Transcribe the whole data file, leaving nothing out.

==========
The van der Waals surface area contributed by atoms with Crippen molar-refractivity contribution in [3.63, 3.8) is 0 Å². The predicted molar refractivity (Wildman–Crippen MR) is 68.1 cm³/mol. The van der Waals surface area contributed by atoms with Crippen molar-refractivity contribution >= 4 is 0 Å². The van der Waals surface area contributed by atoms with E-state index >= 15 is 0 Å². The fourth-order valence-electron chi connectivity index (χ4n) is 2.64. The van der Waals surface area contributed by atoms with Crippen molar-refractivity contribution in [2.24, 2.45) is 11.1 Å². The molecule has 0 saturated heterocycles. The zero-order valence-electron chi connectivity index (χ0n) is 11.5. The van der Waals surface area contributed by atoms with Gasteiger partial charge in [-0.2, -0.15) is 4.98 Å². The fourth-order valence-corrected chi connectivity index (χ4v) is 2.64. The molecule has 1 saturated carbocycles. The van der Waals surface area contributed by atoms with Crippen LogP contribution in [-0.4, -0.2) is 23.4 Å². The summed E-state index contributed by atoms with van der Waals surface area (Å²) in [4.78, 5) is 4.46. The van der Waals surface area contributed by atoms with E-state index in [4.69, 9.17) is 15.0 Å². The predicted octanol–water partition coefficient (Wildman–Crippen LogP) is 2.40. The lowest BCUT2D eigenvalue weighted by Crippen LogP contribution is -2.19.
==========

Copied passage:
The van der Waals surface area contributed by atoms with Crippen molar-refractivity contribution in [3.63, 3.8) is 0 Å². The predicted molar refractivity (Wildman–Crippen MR) is 68.1 cm³/mol. The van der Waals surface area contributed by atoms with Crippen molar-refractivity contribution >= 4 is 0 Å². The van der Waals surface area contributed by atoms with E-state index >= 15 is 0 Å². The fourth-order valence-electron chi connectivity index (χ4n) is 2.64. The van der Waals surface area contributed by atoms with Crippen molar-refractivity contribution in [2.24, 2.45) is 11.1 Å². The molecule has 0 saturated heterocycles. The zero-order valence-electron chi connectivity index (χ0n) is 11.5. The van der Waals surface area contributed by atoms with Gasteiger partial charge in [-0.2, -0.15) is 4.98 Å². The fourth-order valence-corrected chi connectivity index (χ4v) is 2.64. The molecule has 1 saturated carbocycles. The van der Waals surface area contributed by atoms with Crippen LogP contribution in [-0.4, -0.2) is 23.4 Å². The summed E-state index contributed by atoms with van der Waals surface area (Å²) in [4.78, 5) is 4.46. The van der Waals surface area contributed by atoms with E-state index in [4.69, 9.17) is 15.0 Å². The predicted octanol–water partition coefficient (Wildman–Crippen LogP) is 2.40. The lowest BCUT2D eigenvalue weighted by Crippen LogP contribution is -2.19.